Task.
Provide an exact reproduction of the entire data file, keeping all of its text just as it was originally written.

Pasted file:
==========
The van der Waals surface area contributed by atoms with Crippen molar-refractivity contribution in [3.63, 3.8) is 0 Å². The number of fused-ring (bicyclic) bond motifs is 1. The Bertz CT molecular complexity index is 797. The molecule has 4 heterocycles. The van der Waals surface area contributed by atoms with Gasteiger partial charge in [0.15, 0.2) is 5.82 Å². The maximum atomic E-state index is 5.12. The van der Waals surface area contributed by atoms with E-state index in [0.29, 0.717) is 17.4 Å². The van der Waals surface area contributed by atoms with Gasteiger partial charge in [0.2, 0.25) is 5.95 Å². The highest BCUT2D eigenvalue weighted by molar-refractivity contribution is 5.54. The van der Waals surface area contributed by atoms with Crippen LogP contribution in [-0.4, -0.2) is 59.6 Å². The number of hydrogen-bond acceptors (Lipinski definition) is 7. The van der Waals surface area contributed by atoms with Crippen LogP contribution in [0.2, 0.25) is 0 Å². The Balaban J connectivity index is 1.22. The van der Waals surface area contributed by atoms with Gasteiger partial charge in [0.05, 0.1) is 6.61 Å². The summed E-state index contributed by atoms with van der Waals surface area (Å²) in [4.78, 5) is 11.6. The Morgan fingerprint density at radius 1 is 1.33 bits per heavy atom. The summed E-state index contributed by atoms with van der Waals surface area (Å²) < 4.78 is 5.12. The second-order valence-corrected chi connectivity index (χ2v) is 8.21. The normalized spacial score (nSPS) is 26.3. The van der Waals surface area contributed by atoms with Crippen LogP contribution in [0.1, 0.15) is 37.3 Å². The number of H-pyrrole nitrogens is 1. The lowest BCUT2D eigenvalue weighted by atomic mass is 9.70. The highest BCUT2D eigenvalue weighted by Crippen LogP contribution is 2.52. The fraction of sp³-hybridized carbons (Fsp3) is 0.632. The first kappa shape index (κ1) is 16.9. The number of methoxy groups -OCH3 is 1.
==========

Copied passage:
The van der Waals surface area contributed by atoms with Crippen molar-refractivity contribution in [3.63, 3.8) is 0 Å². The number of fused-ring (bicyclic) bond motifs is 1. The Bertz CT molecular complexity index is 797. The molecule has 4 heterocycles. The van der Waals surface area contributed by atoms with Gasteiger partial charge in [0.15, 0.2) is 5.82 Å². The maximum atomic E-state index is 5.12. The van der Waals surface area contributed by atoms with E-state index in [0.29, 0.717) is 17.4 Å². The van der Waals surface area contributed by atoms with Gasteiger partial charge in [0.2, 0.25) is 5.95 Å². The highest BCUT2D eigenvalue weighted by molar-refractivity contribution is 5.54. The van der Waals surface area contributed by atoms with Crippen LogP contribution in [-0.4, -0.2) is 59.6 Å². The number of hydrogen-bond acceptors (Lipinski definition) is 7. The van der Waals surface area contributed by atoms with Crippen LogP contribution in [0.2, 0.25) is 0 Å². The Balaban J connectivity index is 1.22. The van der Waals surface area contributed by atoms with Gasteiger partial charge in [0.05, 0.1) is 6.61 Å². The summed E-state index contributed by atoms with van der Waals surface area (Å²) in [4.78, 5) is 11.6. The Morgan fingerprint density at radius 1 is 1.33 bits per heavy atom. The summed E-state index contributed by atoms with van der Waals surface area (Å²) < 4.78 is 5.12. The second-order valence-corrected chi connectivity index (χ2v) is 8.21. The normalized spacial score (nSPS) is 26.3. The van der Waals surface area contributed by atoms with Crippen LogP contribution in [0.1, 0.15) is 37.3 Å². The number of H-pyrrole nitrogens is 1. The lowest BCUT2D eigenvalue weighted by atomic mass is 9.70. The highest BCUT2D eigenvalue weighted by Crippen LogP contribution is 2.52. The fraction of sp³-hybridized carbons (Fsp3) is 0.632. The first kappa shape index (κ1) is 16.9. The number of methoxy groups -OCH3 is 1.